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Aristotle's Conception of Freedom MOIRA M. WALSH That human being is free, we say, who exists for his own sake and not for another's. (Metaphysics, 982b25-26) ' 1. INTRODUCTION THERE IS NO PLACE in the Nicomachean Ethics, or the Politics, where Aristotle provides us with an explicit definition of freedom. Nevertheless, it is possible to glean Aristotle's notion of freedom from a series of passages in the Politics, in which Aristotle discusses such matters as the existence of the natural slave, and the understanding of freedom underlying certain forms of democracy. This effort is useful insofar as it not only helps us to understand Aristotle, but also presents us with a conception of freedom interestingly different from many contemporary versions and perhaps worth our consideration. ~ The reader will notice that I deliberately retain, for the most part, the generic use of 'man' and of masculine pronouns in translatingand commentingon Aristotle, a practice which cannot go without explanationin this day and age. Such terms in English conveyjust the same ambiguity as Aristode's Greek does when, for instance, he uses the masculine adjectives eleutherosor agathos as generic terms--that is, they leave the reader uncertain as to whether women are considered capable of freedom or goodness in the same way that men are, with the suspicion that they are not. I do not share the opinion, apparently held by Aristotle, that members of my gender are intellectually inferior to members of the opposite gender; but I have tried here to present his conceptionof freedom without beggingany questions as to whether he thought womencapable of it or not. My project in this paper, then, is different from that of, e.g., Roderick T. Long, "Aristotle's Conceptionof Freedom," ReviewofMetaphysics49/4 (1996): 775-8o~, whose efforts could roughly be said to represent an attempt to ascertain what Aristotle would have thought of contemporary conceptionsof freedom, rather than to ascertain how Aristotle himselfconceived of it. [495] 496 JOURNAL OF THE HISTORY OF PHILOSOPHY 35:4 OCTOBER 199 7 I will focus in this paper on Aristotle's use of the term eleutheria, and its cognates. Eieutheria, usually translated as 'liberty' or 'freedom', is conceived by Aristotle in terms more moral and political than metaphysical, i.e., he considers tyranny and slavery, rather than determinism, to be its principal contraries . Self-direction, rather than bare spontaneity, is the crucial characteristic of the free person.3 In this respect, Aristotle is similar to many political philosophers of our time. As we will see, however, there is an important difference: while many contemporary theorists think of freedom as simply the capacity to guide one's own actions, without reference to the object or objects sought through action, Aristotle conceives of freedom as the capacity to direct oneself to those ends which one's reason rightly recognizes as choiceworthy. This concept of freedom as rational self-direction can be found underlying Aristotle's discussions of natural slavery and democracy. 2. FREEDOM AND SLAVERY Book I of the Politics contains an analysis of the relationships among the individual, the household, and the polls. In Chapters ~ and 5 of this book, Aristotle presents an interpretation of one of the relations within the household , namely, that of master and slave. He there makes a distinction between the political status of slavery, and the naturally slavish condition which alone can make this political status legitimate. Aristotle's discussion of the difference between the man who is naturally suited for slavery and the man naturally suited for freedom gives us a basis upon which we may build a definition of freedom as a condition of soul, rather than as a conventionally granted civil status. Our first clue is found in Chapter ~, in which the master-slave relationship is first discussed: "For that which can foresee with the mind [to dunamenon tel dianoiai prooran] is the naturally ruling and naturally mastering element, 3What other contemporary philosophers sometimes mean by 'freedom', namely, the bare ability to choose between alternatives, corresponds more closely to Aristotle's notion of the capacity to perform acts that are hek0us/a,or voluntary. The notion of the hekon,and its relation to the praiseworthiness and blameworthiness of...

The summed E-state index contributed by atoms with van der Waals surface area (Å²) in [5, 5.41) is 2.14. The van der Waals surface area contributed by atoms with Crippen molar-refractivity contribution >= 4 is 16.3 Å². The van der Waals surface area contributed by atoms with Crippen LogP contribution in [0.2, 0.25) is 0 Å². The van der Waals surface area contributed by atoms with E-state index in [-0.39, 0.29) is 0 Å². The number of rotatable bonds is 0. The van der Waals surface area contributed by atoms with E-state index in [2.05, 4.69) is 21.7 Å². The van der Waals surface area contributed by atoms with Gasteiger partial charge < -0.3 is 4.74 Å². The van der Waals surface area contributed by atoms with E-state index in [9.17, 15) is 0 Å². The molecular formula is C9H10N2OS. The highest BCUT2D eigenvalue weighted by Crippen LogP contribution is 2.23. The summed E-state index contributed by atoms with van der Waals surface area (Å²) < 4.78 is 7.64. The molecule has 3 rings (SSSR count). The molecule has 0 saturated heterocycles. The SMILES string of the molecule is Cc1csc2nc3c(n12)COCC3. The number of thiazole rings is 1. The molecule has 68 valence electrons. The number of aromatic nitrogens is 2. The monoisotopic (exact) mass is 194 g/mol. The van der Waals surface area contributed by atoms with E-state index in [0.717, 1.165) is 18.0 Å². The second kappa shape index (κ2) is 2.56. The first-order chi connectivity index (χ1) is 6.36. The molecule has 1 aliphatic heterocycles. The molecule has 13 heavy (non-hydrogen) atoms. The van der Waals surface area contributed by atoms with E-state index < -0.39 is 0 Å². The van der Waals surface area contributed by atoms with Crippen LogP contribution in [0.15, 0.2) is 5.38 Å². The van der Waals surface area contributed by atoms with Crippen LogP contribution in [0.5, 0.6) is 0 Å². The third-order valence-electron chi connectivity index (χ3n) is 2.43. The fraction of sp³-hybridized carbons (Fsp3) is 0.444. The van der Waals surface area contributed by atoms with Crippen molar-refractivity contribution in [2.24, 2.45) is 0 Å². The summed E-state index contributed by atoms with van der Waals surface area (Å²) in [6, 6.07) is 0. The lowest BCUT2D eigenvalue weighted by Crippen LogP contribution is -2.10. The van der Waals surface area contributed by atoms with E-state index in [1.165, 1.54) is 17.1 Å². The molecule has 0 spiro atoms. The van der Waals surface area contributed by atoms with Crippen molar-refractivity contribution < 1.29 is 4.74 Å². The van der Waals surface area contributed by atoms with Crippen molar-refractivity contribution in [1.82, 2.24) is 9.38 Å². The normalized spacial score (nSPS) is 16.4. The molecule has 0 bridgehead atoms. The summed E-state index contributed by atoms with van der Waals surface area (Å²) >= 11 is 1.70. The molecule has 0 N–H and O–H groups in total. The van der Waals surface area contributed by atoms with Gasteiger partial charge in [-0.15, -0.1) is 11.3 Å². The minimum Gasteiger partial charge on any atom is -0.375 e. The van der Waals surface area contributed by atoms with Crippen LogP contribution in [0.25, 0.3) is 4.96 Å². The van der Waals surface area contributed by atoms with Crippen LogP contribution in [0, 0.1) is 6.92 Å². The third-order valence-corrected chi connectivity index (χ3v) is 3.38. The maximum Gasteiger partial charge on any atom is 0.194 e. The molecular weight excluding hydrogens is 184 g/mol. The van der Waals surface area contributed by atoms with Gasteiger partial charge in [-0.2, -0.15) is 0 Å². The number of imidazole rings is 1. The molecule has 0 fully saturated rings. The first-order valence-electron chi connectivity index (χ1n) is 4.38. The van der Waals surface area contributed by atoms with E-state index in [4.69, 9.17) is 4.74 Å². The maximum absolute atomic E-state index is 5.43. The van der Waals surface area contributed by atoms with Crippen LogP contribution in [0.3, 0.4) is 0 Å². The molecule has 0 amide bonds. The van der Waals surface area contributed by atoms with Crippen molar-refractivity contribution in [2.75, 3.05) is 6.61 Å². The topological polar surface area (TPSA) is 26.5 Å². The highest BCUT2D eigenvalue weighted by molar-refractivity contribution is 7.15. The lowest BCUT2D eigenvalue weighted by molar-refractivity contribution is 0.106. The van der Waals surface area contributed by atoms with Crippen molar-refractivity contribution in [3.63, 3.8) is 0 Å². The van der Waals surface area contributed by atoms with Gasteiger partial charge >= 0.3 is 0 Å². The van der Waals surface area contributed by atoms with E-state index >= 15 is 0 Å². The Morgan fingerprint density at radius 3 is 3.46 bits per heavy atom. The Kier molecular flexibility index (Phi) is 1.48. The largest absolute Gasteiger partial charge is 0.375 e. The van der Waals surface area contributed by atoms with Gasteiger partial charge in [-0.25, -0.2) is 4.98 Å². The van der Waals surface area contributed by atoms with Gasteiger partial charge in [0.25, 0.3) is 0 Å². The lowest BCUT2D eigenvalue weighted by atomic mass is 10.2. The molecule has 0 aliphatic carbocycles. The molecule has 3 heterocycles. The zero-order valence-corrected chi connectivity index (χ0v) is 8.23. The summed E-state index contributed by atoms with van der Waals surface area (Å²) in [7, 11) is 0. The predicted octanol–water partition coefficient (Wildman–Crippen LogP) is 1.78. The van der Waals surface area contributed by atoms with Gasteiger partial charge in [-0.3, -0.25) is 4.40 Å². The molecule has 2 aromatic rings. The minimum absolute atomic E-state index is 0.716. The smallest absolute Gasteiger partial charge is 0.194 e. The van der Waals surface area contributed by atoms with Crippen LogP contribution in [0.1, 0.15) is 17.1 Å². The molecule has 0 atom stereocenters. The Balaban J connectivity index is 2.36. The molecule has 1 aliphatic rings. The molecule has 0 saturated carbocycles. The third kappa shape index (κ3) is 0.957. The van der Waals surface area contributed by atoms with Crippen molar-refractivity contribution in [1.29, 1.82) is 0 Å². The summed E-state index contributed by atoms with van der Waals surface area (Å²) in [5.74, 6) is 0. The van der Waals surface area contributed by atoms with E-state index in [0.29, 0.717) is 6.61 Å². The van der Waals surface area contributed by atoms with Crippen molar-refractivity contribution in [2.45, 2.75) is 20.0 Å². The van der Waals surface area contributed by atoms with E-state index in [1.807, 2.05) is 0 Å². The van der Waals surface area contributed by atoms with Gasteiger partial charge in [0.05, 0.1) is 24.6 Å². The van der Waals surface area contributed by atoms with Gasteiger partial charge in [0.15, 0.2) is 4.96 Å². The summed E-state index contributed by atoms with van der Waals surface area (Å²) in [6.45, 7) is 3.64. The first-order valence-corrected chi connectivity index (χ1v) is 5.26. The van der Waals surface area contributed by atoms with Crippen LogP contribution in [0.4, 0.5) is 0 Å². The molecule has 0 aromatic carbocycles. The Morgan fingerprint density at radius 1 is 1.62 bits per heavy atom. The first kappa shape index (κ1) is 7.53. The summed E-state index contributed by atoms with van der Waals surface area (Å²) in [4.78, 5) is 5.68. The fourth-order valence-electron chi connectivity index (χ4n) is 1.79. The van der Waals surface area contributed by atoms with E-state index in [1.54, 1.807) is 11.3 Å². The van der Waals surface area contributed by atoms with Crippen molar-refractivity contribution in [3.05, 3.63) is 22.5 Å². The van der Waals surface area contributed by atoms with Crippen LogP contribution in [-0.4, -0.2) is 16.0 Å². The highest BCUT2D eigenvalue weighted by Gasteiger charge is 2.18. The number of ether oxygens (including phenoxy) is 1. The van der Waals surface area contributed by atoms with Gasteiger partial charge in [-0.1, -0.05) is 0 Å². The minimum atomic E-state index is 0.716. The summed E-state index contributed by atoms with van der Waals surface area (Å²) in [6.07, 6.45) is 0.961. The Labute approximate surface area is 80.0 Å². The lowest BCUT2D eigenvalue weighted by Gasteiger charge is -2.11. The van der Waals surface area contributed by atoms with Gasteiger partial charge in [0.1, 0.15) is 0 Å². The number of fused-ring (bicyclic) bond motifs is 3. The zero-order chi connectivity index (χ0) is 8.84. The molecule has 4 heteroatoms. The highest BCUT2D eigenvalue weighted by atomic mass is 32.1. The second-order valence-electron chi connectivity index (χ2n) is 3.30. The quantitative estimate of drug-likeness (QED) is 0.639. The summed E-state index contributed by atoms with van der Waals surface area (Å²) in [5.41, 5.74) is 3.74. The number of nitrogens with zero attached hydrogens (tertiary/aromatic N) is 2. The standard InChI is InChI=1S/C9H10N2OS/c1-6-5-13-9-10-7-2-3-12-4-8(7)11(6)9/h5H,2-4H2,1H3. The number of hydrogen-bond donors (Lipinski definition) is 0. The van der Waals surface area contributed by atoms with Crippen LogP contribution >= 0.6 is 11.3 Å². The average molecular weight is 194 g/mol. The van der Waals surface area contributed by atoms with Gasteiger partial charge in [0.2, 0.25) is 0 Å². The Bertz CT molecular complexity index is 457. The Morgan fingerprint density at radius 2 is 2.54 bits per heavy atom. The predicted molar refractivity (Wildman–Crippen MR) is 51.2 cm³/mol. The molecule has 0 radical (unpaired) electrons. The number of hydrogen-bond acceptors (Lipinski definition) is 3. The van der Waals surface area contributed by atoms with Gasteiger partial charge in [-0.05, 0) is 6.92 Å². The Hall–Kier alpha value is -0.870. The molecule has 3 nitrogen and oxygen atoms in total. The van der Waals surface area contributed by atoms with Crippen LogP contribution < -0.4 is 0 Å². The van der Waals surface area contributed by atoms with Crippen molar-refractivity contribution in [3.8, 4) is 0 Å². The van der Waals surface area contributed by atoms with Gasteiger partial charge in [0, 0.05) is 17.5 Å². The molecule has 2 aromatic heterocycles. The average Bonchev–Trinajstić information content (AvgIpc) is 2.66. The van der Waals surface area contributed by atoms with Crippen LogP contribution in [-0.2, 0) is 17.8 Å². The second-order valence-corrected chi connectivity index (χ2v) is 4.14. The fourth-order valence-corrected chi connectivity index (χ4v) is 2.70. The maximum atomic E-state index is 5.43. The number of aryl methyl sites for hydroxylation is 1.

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Additional Information

ISSN
1538-4586
Print ISSN
0022-5053
Pages
pp. 495-507
Launched on MUSE
2008-01-01
Open Access
No
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